The film's director, Scud, explained that the idea for the film "originated from my own thoughts about suicide. One time, I had thought about walking into the central Australian desert until I am exhausted and die in a miserable way. These thoughts caused me to think about similar people in this situation." He continued that "All of the episodes are independent of each other and the stories are based on real experiences which some of the actors appearing in the film have gone through. Having an international cast and locations around the world is appropriate because depression and suicide are universal themes".[1][2]

There is a kind of state religion in Utopia which includes high priests and public worship. "They invoke God by no other name than Mythras, a name they all apply to the one divine nature, whatever it may be. No prayers are devised which everyone cannot say without offending his own denomination." (126) "When the priest [...] comes out of the sacristy, everyone immediately prostrates himself on the ground out of reverence; on all sides the silence is so profound that the spectacle itself inspires a certain fear, as if in the presence of some divinity." (128) Priests are held in such high esteem that "even if they commit a crime they are not subject to a public tribunal but are left to God and their own consciences. [...] For it is unlikely that someone who is the cream of the crop and is elevated to a position of such dignity only because of his virtue should degenerate into corruption and vice." (124)

The features of Erewhonian society that surprise the author are those that differ from the England that he knew. According to the early impressions of the travelers, the people all appear to be exceptionally healthy, exceedingly handsome, and altogether contented. Their life style is characterized by simplicity and gracious manners, best described as Arcadian. Gradually, however, oddities, or what appear to be oddities to the visitor, begin to surface. Duplicity pervades every aspect of thought and action. The natives habitually profess agreement to a proposition although they do not believe in it, and their friends are perfectly aware that they do not mean what they say. There are two separate banking systems in operation and two sets of religions. The people give lip service to what they call the Musical Banks, but they transact all serious business with the currency of the other chain of banks. Similarly they recognize a group of deities representing the personification of human qualities — justice, hope, love, fear — and erect statues to them; but their pragmatic morality is evidently dictated by a goddess — Ydgrun (Grundy). More and more they reveal themselves to the traveler as victims of self-deception and inverted logic. Their universities are called Colleges of Unreason, and the principal course of study is Hypothetics.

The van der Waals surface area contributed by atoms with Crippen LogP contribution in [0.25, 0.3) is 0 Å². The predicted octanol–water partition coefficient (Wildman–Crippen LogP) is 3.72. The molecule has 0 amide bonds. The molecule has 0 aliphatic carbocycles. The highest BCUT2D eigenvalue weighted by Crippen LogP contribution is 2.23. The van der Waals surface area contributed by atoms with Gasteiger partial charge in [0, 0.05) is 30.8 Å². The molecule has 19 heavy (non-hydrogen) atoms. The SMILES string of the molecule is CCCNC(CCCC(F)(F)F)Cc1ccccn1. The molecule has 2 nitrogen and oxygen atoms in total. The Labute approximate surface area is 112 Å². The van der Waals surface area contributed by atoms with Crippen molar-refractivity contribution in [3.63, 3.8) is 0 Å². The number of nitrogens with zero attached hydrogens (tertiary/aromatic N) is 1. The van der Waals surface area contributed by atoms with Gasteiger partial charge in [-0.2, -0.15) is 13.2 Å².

(Singapore) With Indian, Malay, and Chinese influences, the island nation of Singapore has a unique culture that is easily revealed by exploring its various ethnic neighborhoods and exotic local cuisine. This spring, Semester at Sea will be in Singapore during the Chinese New Year and students will be able to observe and participate in the cultural celebrations.
Utopia was the book that invented a new genre of fiction. It was the first book to use a made up world, a “Utopia” in its framing. This spawned books and stories that have continued to dominate the industry of storytelling to this day. Books like “The Hunger Games,” and “Divergent” can all trace their origins back to Thomas More's most famous work (Getty 321). More wrote this story to make a point about collectivism, whether in defense or as a criticism of. It could be argued, however, that Utopia's greatest impact could be in its world creation. More was the first to create his idealistic world, and the framework he created has stuck around for hundreds of years (Getty 321).
As one of the most populous nations in the world, India is bustling with a vibrant culture influenced by a variety of religions, including Hinduism, Jainism, Buddhism, and Sikhism. Explore the Taj Mahal, one of the world’s seven wonders, or travel to the holy city of Varanasi on the Ganges River. Get a taste of how 70% of Indians live by visiting the rural, traditional Chendamangalam village.
H. G. Wells, A Modern Utopia. Wells was repeatedly drawn to utopias and dystopias, as is evident right from the beginning of his career and his first novel, The Time Machine (1895). The 1905 novel A Modern Utopia posits the existence of an alternate Earth, very much like our own world and populated with doubles of every human being on our own planet. The rule of law is maintained by the Samurai, a voluntary noble order.
Minority Report is a movie about a dystopian society in the year of 2054 in Washington D.C. The story is about a "Pre-Crime" police force unit, which revolves around three psychics, "Pre-Cogs", with special power to see into the future and predict crimes. Police manipulates these visions and arrest criminals before the offenses are even committed. Main protagonist, "Pre-Crime" Chief John Anderton (Tom Cruise) has the tables turned on him when he is accused of murder in the future. He must find a way to prove his innocence, for the thing he has yet to do.